DOI: 10.1039/C4GC00016A, Paper
ILs manufactured from inexpensive raw materials in few steps are cheaper than some organic solvents and have a low environmental impact.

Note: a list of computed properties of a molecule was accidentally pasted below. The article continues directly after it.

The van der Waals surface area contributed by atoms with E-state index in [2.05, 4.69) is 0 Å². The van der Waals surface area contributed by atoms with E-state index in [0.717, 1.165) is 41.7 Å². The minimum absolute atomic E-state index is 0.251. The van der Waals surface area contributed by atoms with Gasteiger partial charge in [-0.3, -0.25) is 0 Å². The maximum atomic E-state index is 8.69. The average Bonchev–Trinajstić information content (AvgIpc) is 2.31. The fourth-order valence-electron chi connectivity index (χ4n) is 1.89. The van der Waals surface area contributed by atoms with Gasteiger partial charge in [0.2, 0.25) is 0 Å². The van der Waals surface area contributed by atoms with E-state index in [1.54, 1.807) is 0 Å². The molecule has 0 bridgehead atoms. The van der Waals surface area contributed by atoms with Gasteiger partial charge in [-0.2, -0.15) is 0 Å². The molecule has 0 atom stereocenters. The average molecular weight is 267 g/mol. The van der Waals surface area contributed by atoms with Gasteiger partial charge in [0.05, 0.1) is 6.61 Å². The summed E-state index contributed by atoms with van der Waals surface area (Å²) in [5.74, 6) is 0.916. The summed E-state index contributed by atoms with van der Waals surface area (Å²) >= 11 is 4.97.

Through more than two decades’ intensive research, ionic liquids (ILs) have exhibited significant potential in various areas of research at laboratory scales. This suggests that ILs-based industrial process development will attract increasing attention in the future. However, there is one core issue that stands in the way of commercialisation: the high cost of most laboratory-synthesized ILs will limit application to small-scale, specialized processes. In this work, we evaluate the economic feasibility of two ILs synthesized via acid–base neutralization using two scenarios for each: conventional and intensification processing. Based upon our initial models, we determined the cost price of each IL and compared the energy requirements of each process option. The cost prices of triethylammonium hydrogen sulfate and 1-methylimidazolium hydrogen sulfate are estimated as $1.24 kg−1 and $2.96–5.88 kg−1, respectively. This compares favourably with organic solvents such as acetone or ethyl acetate, which sell for $1.30–$1.40 kg−1. Moreover, the raw materials contribute the overwhelming majority of this cost and the intensified process using a compact plate reactor is more economical due to lower energy requirements. These results indicate that ionic liquids are not necessarily expensive, and therefore large-scale IL-based processes can become a commercial reality.